- Joint Statement on Enhanced Energy Cooperation: The United States Department of Energy and Chilean Ministry of Energy will sign a Joint Statement to highlight expanded areas of bilateral energy cooperation between the United States and Chile, building on the Memorandum of Understanding on Cooperation in Clean Energy Technologies that was signed in 2009, and announcing an annual senior-level bilateral energy dialogue. Areas of increased collaboration will include (1) oil and natural gas development, (2) electricity grid policy, technology, and management, (3) renewable energy, and (4) energy efficiency. Engagements will be informed by commercial energy priorities in both countries, and will include national laboratories and private sector entities in both countries, as appropriate.
- 100,000 Strong in the Americas: Announced by President Obama during his 2011 visit to Chile, the United States and Chile continue to cooperate in the 100,000 Strong in the Americas initiative to increase the level of academic exchanges beyond the 3,000 Americans that study in Chile and 2,000 Chileans that study in the United States per year. Through the first three rounds of the 100,000 Strong Innovation Fund capacity-building grant competitions, five grants totaling over $211,000 will fund partnerships between U.S. and Chilean universities. Chile’s Fulbright program, which is one of the oldest in the region and will celebrate its 60th year anniversary this year, recently initiated a teacher-exchange program for U.S. and Chilean high school teachers, and allocated scholarships for qualified Chilean high school teachers to apply to Masters in Education programs in the United States to improve teaching skills.
Trilateral Development and Security Cooperation
- Expansion of Partnership in the Caribbean: The United States and Chile have signed today a Declaration of Intent to launch a Caribbean-wide trilateral partnership campaign, which will leverage our combined assets and expertise to help promote growth, effective governance, and security in the Caribbean. Led by the United States Agency for International Development (USAID) and the Chilean Agency for International Cooperation (AGCI), our Caribbean partnership will start with activities in the Dominican Republic, Haiti, and Jamaica. These programs will focus on youth employment and government capacity in the Dominican Republic, evaluation and analysis of public investments in Haiti, and promoting good governance and countering gender-based violence in Jamaica.
- Expansion of Trilateral Development Cooperation Initiative: The United States Department of State and Chilean Ministry of Foreign Affairs will sign a Memorandum of Understanding (MOU) that will build on the U.S.-Chile Trilateral Development Cooperation Initiative that was launched by Presidents Obama and Bachelet in 2009, and which is currently active in countries such as El Salvador, Guatemala, Honduras, and Paraguay. The MOU will establish a framework and facilitate consultations that enhance our joint cooperation outside of the Americas, particularly in the Asia-Pacific Region.
- Defense Cooperation: Building on our longstanding partnership in defense, the United States and Chile are collaborating on efforts to build capacity in Central America. Chile is making important contributions to regional security by training Guatemalan pilots and incorporating Salvadoran and Honduran infantry platoons into Chile’s battalion serving in the UN Stabilization Mission in Haiti.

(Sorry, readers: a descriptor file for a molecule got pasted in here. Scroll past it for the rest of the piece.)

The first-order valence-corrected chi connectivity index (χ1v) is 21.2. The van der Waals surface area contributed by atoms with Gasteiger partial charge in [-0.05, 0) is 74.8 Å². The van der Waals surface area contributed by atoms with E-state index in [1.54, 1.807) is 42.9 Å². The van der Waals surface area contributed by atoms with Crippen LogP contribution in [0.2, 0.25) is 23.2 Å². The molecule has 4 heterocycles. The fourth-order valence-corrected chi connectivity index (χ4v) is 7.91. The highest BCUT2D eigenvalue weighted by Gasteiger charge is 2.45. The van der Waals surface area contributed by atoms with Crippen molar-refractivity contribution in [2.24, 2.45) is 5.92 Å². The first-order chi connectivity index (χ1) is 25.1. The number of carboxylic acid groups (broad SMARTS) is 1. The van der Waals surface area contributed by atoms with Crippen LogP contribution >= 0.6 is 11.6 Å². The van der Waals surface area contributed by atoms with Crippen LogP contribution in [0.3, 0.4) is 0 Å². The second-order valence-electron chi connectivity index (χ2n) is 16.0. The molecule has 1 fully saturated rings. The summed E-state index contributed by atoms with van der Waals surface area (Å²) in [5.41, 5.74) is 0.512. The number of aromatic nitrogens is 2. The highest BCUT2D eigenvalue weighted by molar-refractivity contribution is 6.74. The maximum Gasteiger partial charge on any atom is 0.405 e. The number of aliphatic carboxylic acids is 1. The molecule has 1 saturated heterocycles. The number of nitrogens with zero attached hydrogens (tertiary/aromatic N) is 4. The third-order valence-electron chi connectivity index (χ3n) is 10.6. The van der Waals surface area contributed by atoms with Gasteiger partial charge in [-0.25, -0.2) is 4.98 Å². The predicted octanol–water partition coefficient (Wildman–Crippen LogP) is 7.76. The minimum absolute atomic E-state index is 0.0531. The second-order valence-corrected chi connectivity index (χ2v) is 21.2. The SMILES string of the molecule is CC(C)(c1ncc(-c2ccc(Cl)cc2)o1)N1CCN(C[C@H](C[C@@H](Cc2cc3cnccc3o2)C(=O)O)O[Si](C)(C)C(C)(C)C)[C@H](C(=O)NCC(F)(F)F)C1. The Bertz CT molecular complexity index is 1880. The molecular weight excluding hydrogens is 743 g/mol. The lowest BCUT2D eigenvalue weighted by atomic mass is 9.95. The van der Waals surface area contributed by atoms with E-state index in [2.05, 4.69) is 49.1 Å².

- Global Health Security: The United States and Chile pledged to prioritize the Global Health Security Agenda across sectors of government to accelerate action to prevent, detect, and respond to infectious disease threats, whether naturally occurring, deliberate, or accidental. Moving forward, both nations will work together on an Action Package to further rapid response capacity and build capacity to implement the World Health Organization International Health Regulations.
- Nuclear Security: The United States and Chile continue to support the Nuclear Security Summit process and have pledged to incorporate international nuclear security guidelines into national laws and regulations. We will work together, along with other leading nations, toward a 2016 Summit that will continue to strengthen the global nuclear security architecture.
- Our Ocean Conference: As a Pacific nation, Chile recently announced that it will host next year’s follow-up conference to the United States’ Our Ocean Conference, which was held June 16-17 in Washington. The Our Ocean conference brought together Heads of State, Foreign Ministers, policy makers, environmentalists, scientists, and entrepreneurs from over 80 countries, many of which made national-level commitments to address sustainable fisheries, marine pollution, and ocean acidification. Chile’s conference will provide an important opportunity to take stock and ensure accountability for those commitments.
- Combating Trafficking in Persons: The United States Department of Homeland Security and Chilean Ministry of Interior will sign a Joint Statement on Combating Trafficking in Persons, which will increase cooperation among law enforcement agencies with an aim to target, disrupt, dismantle, and deter human trafficking criminal enterprises; enhance bilateral exchanges of information on known organized criminal groups engaged in human trafficking, including their routes of transport; and share experiences regarding the protection of vulnerable populations and training of public officials to better identify victims of trafficking, particularly children and women.